It’s a big, scary market, and traditionally you might say, “What? You want to sell to automakers?” But we think there’s a really brilliant team doing something very bold and audacious, and we can and want to take a ton of risk with that first check.

(To read a previously published segment of our chat with Callaghan, on the “Series B Crunch,” click here.) 


New Fundings

Lawdingo, a 22-month-old, San Francisco-based subscription service that connects people with attorneys who make themselves available by phone, has raised a fresh $690,000 in funding. The company, a graduate of the Y Combinator program, received the capital from Atsany Capital, Altair Capital, and numerous individual investors, including Nathaniel StevensKartik Hosanagar, and Gene Alston.

LoopPay, a months-old, Woburn, Mass.-based company that’s working on a mobile payments platform, has raised $5.8 million of a $10.3 million offering, according to an SEC filing. The company has simultaneously been running a fundraising campaign on Kickstarter.

Musement, a year-old, Milan, Italy-based startup that providers users with information and ticketing services to museums, theater events, and even archaeological sites around Italy, has raised $950,000 in seed funding from 360 Capital Partners and Italian Angels for Growth.

PathoGenetix, a 16-year-old, Woburn, Mass.-based company that’s trying to commercialize some efforts around its genome sequence scanning technology, has raised $10 million in Series C funding. The round was financed by previous investors, including Ascension Health VenturesExcel Venture Management and HealthCare Ventures. PathoGenetix last raised money in 2011, in an $11.5 million Series B round.

Revenew, a startup in Palatine, Ill. that has developed an online distributed marketing platform used largely by manufacturers, has raised $5 billion in Series B funding. The round was led by Allos Ventures, with TGap Ventures and Illinois Ventures also participating.

Runnable, a new, Palo Alto, Calif.-based startup that wants to make it easier to discover and reuse code snippets, has raised $2 million in seed funding from Sierra Ventures. Also joining in the round were Resolute VCAngelPad500 Startups, and numerous individual investors, including Hiten Shah, cofounder of the analytics company KISSmetrics.


New Funds

One of Israel’s newest venture funds appears to be raising fresh capital, possibly for a sidecar vehicle. Back in June, TechCrunch reported that Benchmark’s Michael Eisenberg and Genesis Partners’ Eden Shochat had joined forces to create a new, early-stage firm in Tel Aviv called Aleph. (According to an SEC filing, they raised $140 million for the effort this summer.) A new filing shows the duo has raised an additional $11.1 million of what is listed as a $14 million target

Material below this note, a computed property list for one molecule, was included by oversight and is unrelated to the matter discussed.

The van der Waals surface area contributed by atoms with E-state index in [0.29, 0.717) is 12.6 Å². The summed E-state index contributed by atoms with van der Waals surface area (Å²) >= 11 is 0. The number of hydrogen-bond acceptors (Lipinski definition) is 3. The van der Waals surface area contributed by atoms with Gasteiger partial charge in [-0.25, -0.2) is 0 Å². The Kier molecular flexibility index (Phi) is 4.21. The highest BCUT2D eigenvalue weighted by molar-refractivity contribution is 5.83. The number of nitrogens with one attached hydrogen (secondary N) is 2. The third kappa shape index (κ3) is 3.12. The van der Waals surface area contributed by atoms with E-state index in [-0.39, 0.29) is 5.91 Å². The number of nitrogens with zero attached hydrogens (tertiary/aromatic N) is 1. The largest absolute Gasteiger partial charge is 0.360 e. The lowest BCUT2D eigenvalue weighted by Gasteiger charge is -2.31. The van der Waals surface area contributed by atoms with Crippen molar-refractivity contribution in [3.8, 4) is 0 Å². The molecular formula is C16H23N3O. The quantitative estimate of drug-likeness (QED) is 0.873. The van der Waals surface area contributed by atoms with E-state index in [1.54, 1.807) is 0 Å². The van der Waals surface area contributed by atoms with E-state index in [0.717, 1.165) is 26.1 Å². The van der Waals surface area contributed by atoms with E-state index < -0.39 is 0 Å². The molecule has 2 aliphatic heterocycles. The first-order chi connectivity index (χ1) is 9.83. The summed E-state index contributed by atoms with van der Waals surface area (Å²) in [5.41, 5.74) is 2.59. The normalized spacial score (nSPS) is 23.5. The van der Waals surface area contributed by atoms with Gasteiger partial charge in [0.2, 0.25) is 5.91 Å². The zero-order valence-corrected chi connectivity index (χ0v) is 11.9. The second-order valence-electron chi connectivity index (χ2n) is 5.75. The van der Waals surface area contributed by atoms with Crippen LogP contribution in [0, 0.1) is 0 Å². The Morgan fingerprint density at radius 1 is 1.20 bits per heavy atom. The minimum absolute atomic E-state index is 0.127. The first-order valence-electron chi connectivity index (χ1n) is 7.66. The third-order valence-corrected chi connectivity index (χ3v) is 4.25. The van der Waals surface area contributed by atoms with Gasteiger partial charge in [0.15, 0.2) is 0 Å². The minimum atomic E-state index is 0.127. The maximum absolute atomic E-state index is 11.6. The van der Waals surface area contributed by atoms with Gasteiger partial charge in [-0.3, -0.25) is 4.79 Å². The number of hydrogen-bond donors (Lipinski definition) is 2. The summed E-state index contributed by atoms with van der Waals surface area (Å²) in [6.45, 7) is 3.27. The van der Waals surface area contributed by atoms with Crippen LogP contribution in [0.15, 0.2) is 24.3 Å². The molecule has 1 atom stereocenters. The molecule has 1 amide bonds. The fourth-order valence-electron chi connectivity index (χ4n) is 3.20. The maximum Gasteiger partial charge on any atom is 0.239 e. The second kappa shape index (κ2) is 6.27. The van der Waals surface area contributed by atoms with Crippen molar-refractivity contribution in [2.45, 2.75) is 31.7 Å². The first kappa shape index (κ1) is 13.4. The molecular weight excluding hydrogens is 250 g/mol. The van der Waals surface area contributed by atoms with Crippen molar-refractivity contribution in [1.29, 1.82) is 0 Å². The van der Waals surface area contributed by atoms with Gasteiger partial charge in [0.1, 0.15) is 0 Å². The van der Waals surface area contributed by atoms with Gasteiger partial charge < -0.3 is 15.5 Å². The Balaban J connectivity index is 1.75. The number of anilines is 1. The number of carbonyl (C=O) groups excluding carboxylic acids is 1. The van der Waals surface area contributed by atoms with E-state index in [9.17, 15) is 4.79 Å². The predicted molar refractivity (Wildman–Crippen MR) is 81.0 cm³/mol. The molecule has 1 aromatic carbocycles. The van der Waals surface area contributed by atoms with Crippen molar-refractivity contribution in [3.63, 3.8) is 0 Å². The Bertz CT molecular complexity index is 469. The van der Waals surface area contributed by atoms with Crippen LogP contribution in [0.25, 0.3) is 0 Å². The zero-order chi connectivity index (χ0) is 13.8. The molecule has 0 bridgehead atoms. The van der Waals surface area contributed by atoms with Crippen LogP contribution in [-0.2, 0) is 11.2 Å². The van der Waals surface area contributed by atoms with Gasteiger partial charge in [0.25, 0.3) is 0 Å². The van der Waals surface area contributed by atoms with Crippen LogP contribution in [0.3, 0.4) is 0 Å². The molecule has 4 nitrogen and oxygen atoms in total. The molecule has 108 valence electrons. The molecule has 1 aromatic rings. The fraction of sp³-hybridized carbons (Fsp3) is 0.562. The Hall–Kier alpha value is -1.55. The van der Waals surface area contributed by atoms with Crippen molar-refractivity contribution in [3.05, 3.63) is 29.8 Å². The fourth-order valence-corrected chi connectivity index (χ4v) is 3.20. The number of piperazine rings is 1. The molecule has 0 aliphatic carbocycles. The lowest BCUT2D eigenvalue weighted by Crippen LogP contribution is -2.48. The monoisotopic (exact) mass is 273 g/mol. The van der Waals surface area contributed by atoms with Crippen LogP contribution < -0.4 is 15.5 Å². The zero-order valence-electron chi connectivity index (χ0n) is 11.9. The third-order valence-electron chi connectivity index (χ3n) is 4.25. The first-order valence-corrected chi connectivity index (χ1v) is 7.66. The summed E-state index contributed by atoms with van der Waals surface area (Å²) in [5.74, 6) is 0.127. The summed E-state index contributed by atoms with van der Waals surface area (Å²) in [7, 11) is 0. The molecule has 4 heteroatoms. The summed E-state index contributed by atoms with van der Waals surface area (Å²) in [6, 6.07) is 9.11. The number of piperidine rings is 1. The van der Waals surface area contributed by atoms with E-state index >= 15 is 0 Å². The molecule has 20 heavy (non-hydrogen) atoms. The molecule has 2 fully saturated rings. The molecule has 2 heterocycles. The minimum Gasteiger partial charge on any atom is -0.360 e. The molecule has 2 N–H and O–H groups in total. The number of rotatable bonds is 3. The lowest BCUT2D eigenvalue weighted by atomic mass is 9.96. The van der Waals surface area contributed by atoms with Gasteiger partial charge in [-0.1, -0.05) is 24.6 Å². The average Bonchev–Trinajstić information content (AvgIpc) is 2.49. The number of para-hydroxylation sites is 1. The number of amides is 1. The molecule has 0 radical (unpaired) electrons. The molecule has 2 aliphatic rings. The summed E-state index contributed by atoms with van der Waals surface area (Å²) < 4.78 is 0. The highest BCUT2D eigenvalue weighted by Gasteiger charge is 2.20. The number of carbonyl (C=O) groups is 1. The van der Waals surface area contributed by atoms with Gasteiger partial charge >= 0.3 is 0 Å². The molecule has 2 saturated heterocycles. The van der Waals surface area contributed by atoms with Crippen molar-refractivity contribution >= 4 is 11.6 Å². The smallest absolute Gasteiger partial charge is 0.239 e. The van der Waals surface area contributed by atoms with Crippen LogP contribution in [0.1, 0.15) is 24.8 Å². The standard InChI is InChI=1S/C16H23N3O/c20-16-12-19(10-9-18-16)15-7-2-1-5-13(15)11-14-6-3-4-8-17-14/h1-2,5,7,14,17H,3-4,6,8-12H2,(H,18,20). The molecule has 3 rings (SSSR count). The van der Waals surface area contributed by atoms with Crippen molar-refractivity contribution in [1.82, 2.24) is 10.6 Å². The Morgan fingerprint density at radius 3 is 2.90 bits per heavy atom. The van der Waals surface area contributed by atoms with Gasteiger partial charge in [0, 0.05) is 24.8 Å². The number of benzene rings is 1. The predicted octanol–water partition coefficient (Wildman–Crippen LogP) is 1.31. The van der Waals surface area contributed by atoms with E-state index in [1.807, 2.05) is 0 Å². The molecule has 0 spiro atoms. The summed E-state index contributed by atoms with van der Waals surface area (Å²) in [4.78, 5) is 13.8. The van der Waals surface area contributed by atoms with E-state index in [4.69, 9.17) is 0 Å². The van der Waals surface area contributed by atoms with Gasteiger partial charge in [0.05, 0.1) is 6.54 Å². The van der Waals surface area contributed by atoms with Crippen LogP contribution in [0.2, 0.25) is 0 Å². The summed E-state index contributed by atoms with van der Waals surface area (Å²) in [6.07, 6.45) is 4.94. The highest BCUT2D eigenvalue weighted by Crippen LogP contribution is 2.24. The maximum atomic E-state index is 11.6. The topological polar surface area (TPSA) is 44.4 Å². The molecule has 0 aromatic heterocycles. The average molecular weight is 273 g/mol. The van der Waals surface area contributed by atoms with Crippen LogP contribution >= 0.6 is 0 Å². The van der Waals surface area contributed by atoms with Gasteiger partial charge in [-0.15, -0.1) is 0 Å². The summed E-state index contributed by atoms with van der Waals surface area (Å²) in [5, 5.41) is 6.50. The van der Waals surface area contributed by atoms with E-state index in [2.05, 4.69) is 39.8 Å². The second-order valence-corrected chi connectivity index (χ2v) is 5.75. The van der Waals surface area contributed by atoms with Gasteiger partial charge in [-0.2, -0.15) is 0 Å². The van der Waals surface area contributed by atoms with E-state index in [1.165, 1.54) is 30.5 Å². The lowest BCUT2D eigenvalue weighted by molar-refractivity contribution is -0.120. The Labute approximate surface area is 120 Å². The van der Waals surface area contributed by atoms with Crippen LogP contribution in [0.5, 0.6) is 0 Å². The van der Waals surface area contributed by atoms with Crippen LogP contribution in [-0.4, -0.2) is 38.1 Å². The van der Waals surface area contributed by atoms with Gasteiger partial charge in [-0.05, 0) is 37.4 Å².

Kaiwu Capital, a China-based early-stage venture capital firm that last year set out to raise its first fund with a target of $150 million, is two-thirds of the way there, judging by a new SEC filing, which shows the fund has so far raised $98 million. The fund is also now called Kaiwu Walden Capital, suggesting that it’s now affiliated with the global venture firm Walden International. (In related news, the WSJ reports that venture activity in China is finally picking up, after a sluggish first half of the year.)

Montage Capital, an early-stage firm focused on investing in financial services, e-commerce, and resources like energy, food and water companies that are between their angel and Series A rounds, has raised $8 million in funding, according to a new SEC filing that shows the fund’s target as $25 million. Montage, based in Menlo Park, Calif., was founded by Todd Kimmel, who was most recently a general partner at Mayfield Fund, which he joined in 2009. Before Mayfield, Kimmel worked as a principal at Advanced Technology Ventures.



At least two very eager analysts have initiated coverage of Twitter‘s IPO with “buy” ratings.



Aggregate Knowledge, an eight-year-old, San Mateo, Calif.-based analytics firm, has been acquired by the 18-year-old telecom services firm Neustar for $119 million in cash and stock. Neustar was seemingly interested the audience segmentation and campaign planning services of Aggregate Knowledge, among other things. (Ad Age has a good write-up about the deal.) Aggregate Knowledge had raised about $64 million over the years, including from First Round CapitalKleiner Perkins Caufield & ByersDAG VenturesOVP Venture Partners and Foundation Capital.